Late last year, Gov. David Paterson signed the Wage Theft Prevention Act, a law designed to end what workers’ rights advocates term “wage theft.”
Wage theft includes wage underpayment, failure to pay the minimum wage, requiring workers to work “off the clock,” pilfering tips and misclassifying workers.
The new law has teeth. It expands the New York Department of Labor’s enforcement powers, and as much as quadruples penalties on employers that violate the law.
The wage theft law takes effect April 12, but the time to plan is now.
The new law expands employers’ notification and reporting requirements. It requires employers to add additional information to the envelopes bearing employees’ W-2 statements of the previous year’s earnings.
By Feb. 1 of each year, employers must provide a written notice to each employee spelling out his or her pay rate, basis of pay rate, how the employee will be paid (for example, by the hour, shift, week or, in the case of salaried employees, the year), any allowances claimed as part of the minimum wage, the regular pay day and “such other information as the commissioner deems material and necessary.”
A similar notice must be provided to each new hire. If there’s a change in an employee’s pay or other terms included on the notice, the employer must notify the employee in writing within seven days.
Employers must provide this documentation in both English and in the employee’s primary language.
Employers must maintain accurate records for six years.
The law imposes a $50 fine—per employee—for each workweek in which a violation occurs, plus costs and reasonable attorneys’ fees.
If a wronged employee files a complaint, damages are capped at $2,500. There’s no damages cap if the Labor Commissioner files the complaint.
Regular pay envelopes will be a little heavier, too. The new law requires employers to provide employees with a detailed wage statement with every paycheck.
Required information includes, among other things:
- The dates of work covered by that payment
- The pay rate
- The pay basis—by the hour, shift, week or yearly salary
- Any allowances claimed as part of the minimum wage.
For, employers must also provide the employee’s regular hourly rate, overtime rate, the number of regular hours worked and the number of overtime hours worked.
Employers face stiff penalties for violating this part of the law as well.
Either the employee or the Labor Commissioner may seek damages of $100 per week for each week the violation occurs, plus costs and attorneys’ fees. Like the annual/new hire notification, damages are capped at $2,500 for employee-filed actions, with no cap on actions brought by the Commissioner.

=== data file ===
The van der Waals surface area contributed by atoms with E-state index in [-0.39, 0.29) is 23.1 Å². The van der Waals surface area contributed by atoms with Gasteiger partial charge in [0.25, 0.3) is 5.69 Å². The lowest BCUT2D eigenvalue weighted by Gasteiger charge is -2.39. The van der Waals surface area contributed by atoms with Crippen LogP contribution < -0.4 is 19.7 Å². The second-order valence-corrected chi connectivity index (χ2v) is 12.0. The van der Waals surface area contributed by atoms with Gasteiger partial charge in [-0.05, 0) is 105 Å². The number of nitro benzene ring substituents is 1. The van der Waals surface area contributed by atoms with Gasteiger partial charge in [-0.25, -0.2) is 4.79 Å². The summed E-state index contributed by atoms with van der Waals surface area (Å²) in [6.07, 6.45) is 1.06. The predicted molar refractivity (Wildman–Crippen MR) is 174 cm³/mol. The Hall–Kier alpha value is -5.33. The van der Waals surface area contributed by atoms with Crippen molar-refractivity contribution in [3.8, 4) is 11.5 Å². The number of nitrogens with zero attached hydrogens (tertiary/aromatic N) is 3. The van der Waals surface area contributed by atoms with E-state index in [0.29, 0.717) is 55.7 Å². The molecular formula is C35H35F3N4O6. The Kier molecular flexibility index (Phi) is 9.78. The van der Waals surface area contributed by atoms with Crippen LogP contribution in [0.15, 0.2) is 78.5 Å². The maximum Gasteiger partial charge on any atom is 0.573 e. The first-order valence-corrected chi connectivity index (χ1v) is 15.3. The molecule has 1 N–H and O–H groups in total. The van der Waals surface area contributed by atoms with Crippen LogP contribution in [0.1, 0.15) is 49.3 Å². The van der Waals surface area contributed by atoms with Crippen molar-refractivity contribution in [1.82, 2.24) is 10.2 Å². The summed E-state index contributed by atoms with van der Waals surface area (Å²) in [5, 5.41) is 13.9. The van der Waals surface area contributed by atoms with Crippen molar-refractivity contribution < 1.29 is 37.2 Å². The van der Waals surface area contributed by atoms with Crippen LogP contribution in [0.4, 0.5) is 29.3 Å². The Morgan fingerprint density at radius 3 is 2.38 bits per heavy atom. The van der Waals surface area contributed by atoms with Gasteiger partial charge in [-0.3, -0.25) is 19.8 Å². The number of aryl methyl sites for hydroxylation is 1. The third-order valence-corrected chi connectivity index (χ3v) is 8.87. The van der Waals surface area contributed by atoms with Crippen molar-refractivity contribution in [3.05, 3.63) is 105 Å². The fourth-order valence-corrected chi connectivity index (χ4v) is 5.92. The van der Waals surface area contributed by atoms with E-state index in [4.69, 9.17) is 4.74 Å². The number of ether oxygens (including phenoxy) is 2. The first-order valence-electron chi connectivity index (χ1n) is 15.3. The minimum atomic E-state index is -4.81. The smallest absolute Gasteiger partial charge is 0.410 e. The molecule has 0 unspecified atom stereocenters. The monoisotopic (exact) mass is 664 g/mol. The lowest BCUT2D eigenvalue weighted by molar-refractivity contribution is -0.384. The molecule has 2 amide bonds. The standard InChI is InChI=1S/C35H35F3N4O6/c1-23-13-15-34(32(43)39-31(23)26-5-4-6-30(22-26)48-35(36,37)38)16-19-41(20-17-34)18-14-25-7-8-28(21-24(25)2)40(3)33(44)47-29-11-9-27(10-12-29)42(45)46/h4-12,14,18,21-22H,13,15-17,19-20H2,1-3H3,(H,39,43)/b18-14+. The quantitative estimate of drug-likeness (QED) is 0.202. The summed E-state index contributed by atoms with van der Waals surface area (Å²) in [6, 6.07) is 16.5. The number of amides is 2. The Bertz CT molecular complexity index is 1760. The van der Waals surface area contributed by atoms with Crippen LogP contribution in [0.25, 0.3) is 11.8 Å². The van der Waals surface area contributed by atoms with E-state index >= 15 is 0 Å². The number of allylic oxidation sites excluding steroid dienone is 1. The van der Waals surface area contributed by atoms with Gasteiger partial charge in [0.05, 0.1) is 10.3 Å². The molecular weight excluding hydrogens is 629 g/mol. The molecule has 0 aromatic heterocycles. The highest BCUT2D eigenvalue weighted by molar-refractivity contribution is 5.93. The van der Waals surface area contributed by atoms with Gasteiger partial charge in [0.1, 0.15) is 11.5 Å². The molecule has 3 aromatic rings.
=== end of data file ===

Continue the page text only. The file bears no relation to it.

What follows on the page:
Potentially, the new law’s most costly provision deals with liquidated damages.
Previously, an employee who prevailed in a court action alleging failure to pay wages could receive the total amount of the underpayment, costs, attorneys’ fees and, in some instances, liquidated damages equal to 25% of the underpayment.
The new law raises the ante. It now permits a prevailing employee to recover payment of all wages due, costs, attorneys’ fees, prejudgment interest—plus liquidated damages equal to 100% of the total wages due. The only way employers can avoid liquidated damages is to prove it made the mistake in good faith.
That’s right, the burden of proof is on the employer—meaning the employer is guilty until proven innocent.
The law makes several key changes to the New York’s anti-retaliation protections, such as requiring any person found to have engaged in unlawful retaliation to pay liquidated damages of up to $10,000, along with costs and attorneys’ fees. In addition, retaliation is now listed as a Class B misdemeanor.
That means retaliating employers will now have criminal records if they’re convicted.
While the act does not take effect until April 12, employers should begin reviewing their payroll practices to determine what they will have to change to comply with the new notice and wage statement requirements.
Before the new law takes effect, take the following steps:
- Start assembling the information needed for the notices.
- Make sure your payroll software complies with the new law.
- Make sure all independent contractors you work with are prepared to comply with the law.
- Determine if employees are properly classified under the Fair Labor Standards Act.
- Change new-hire material to include the required notifications.
Many of the law’s changes reinforce what employers should already be doing. Nevertheless, the law signals a new era of increased enforcement and tougher penalties.
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